Jew of the Week: Sid Caesar

Greatest Comedian of All Time

Sid Caesar

Sid Caesar

Isaac Sidney Caesar (1922-2014) was born in New York, the third and youngest son of a mother from Russia and a father from Poland (given the name ‘Caesar’ by an immigration official). His parents ran a 24-hour eatery where, as a child, he would mimic and entertain the restaurant patrons. After high school, he intended to pursue a career in music as a saxophone player. From a small sax gig, he moved onto a dance band, then a comedy show when his jokes got more applause then his music. At the end of World War II (when he played for a military band), Caesar made his way to Hollywood and began starring in film. He also performed stand-up at comedy clubs, and had a stint on Broadway before focusing on television. Perhaps his most famous skit was double-talk, where he mimicked virtually any language perfectly, without actually saying anything intelligible (he only spoke English and Yiddish fluently). In the 1950s, Caesar was behind the greatest show on television, ‘Your Show of Shows’, watched by over 60 million people weekly. For this, he won his first Emmy, and was voted America’s Best Comedian. He would go on to make several other successful TV programs, and is even credited with helping make TV the dominant medium at a time when radio was still king. Caesar’s comedy is said to have revolutionized the entire genre, and inspired the next generation of comedians, many of which consider him the greatest funnyman of all time.  Meanwhile, he did a great deal of charity work (click here to see Caesar’s double-talk at Chabad fundraisers) and was happily married for 67 years. Sadly, Caesar passed away last week.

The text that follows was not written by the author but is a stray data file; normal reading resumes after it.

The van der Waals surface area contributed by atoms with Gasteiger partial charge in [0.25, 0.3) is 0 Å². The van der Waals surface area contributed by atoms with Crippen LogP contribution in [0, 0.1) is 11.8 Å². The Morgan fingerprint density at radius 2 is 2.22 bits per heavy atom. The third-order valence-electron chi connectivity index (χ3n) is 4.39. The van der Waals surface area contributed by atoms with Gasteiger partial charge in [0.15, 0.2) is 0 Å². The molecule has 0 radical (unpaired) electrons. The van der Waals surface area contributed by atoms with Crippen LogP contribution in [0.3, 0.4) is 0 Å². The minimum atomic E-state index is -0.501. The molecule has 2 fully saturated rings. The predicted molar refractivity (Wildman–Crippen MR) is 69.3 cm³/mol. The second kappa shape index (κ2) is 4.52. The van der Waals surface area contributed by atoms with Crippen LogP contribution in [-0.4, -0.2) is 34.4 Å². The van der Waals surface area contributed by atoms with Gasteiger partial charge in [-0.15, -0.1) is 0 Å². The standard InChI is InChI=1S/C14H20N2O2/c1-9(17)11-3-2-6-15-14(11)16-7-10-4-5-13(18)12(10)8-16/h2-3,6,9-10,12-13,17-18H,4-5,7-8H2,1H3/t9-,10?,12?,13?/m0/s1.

Words of the Week

When God created the first man, He showed him all the trees of the Garden of Eden, and said to him: ‘See My works, how beautiful and praiseworthy they are. And everything that I created, I created for you. Be careful not to spoil or destroy My world—for if you do, there will be nobody after you to repair it.’
– Midrash Kohelet Rabbah 7:13